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Working at the IPPF: 101

PV, HTML, BP, CSS, MMP… if being a teenager wasn’t already hard enough!
How do you even pronounce it?

by Lillian Dodd
Cristo-Rey High School, Sacramento CA
IPPF Intern

Hi, my name is Lillian Dodd; I am a freshman at Cristo Rey High School  here in Sacramento. Once a week I come in and work here at the International Pemphigus and Pemphigoid Foundation to offset the cost my tuition for school. I update the News and Information section of the website (www.pemphigus.org/news) by adding new articles. In the few months I have been here, I have learned so much about these diseases. Pemphigus is an autoimmune skin disease with symptoms like 3rd degree sunburns or really bad blisters. Pemphigus can spread from you arms, eyes and even the mouth.

When I was at school and they told me where I was working at IPPF, I said “What is that?” When I first saw pictures of pemphigus and pemphigoid I thought to myself, “How painful and sad to have people out there in the world with this on their body and skin.” This doesn’t just affect them — it affects everybody around them. I have learned that these diseases affect everybody in a different way. Generally, only middle aged or older people get this condition. However, Pemphigus affects people of all races, although Ashkenazi decent may be at higher risk. There are 3 ways a doctor can tell if you have pemphigus: visual exam, lesion biopsy, and direct immunoflorescence.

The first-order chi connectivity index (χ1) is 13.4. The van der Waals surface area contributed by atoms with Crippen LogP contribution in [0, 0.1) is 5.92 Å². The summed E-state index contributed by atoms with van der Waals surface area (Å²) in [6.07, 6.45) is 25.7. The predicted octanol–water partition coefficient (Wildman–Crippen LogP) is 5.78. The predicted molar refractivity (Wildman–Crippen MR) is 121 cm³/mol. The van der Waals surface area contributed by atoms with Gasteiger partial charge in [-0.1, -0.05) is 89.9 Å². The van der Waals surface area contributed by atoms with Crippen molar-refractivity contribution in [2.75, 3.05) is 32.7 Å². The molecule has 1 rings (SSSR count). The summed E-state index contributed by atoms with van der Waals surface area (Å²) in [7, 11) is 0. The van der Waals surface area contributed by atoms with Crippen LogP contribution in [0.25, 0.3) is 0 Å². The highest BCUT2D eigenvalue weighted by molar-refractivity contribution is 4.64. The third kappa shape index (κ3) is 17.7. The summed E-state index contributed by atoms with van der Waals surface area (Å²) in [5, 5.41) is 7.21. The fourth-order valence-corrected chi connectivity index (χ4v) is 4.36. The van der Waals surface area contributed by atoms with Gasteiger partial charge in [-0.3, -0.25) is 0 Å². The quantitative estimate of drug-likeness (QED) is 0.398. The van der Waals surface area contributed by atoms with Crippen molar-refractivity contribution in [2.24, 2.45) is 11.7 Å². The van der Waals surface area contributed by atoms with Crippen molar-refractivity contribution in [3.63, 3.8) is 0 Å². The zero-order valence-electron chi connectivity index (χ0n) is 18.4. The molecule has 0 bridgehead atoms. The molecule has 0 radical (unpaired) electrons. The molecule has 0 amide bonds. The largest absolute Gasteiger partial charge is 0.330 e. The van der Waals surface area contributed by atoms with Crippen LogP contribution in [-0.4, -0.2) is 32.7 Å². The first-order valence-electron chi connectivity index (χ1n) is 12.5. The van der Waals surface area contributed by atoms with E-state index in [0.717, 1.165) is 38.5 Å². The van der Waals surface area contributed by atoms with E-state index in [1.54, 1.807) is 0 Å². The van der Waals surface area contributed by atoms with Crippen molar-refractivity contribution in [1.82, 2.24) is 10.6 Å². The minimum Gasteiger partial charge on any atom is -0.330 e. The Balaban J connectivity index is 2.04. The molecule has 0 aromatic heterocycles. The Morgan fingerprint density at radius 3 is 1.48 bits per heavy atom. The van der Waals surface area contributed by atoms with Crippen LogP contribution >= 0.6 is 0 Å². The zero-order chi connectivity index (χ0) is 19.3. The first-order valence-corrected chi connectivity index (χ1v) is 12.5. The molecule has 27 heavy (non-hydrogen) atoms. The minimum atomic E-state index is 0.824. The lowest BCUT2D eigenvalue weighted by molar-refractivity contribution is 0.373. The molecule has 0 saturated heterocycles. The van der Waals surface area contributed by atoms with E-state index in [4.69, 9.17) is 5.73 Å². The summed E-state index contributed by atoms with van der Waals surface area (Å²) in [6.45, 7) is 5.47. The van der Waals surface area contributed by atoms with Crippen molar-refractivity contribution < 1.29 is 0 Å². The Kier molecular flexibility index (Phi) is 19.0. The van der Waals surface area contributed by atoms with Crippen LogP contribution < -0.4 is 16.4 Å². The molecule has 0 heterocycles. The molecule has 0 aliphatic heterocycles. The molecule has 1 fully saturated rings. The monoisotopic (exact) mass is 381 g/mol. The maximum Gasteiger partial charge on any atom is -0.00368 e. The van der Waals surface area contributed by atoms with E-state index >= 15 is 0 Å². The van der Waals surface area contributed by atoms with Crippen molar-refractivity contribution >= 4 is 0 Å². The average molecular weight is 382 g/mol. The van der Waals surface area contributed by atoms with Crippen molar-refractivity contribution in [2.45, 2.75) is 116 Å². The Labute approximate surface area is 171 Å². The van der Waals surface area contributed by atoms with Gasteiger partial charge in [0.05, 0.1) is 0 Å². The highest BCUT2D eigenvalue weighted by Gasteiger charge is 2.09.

Some of the things I do here are edit/update the website and “ping” them out. I use www.ping.fm to send the articles out to Twitter, Facebook and MySpace. When I send these articles out, our “friends” out there can understand more about what we do and the resources available to them. I’m what you can call an “office assistant”. I also answer phones, reply to emails, copy, fax and mail out letters.

Like most of my generation, I thought knew a lot about the internet, but teens know absolutely nothing compared to a lot of people. Some of the things I have learned here are the “behind-the-scenes” of the internet. If it weren’t for my bosses, Molly and Will, I never would have known the internet like I know it today. I definitely would have never understood things such as coding, decoding, HTML, CSS, etc. And I didn’t realize how much of an impact I made on the patients just by updating the websites every week.

I manage the IPPF Facebook, MySpace, and Twitter accounts. I help get the IPPF name out there to raise money and help find a cure for these diseases. Over the next couple of months I hope to gain more HTML knowledge and experience. I think this will help me later down the road because I want to become a teacher or something to do with working with young children. I think this will help me with creating interactive learning tools. I think knowing HTML will improve my chances at getting a job because as time goes on we are becoming more internet and technology savvy.

Lily

Posted in Issue 59 - Winter 2009

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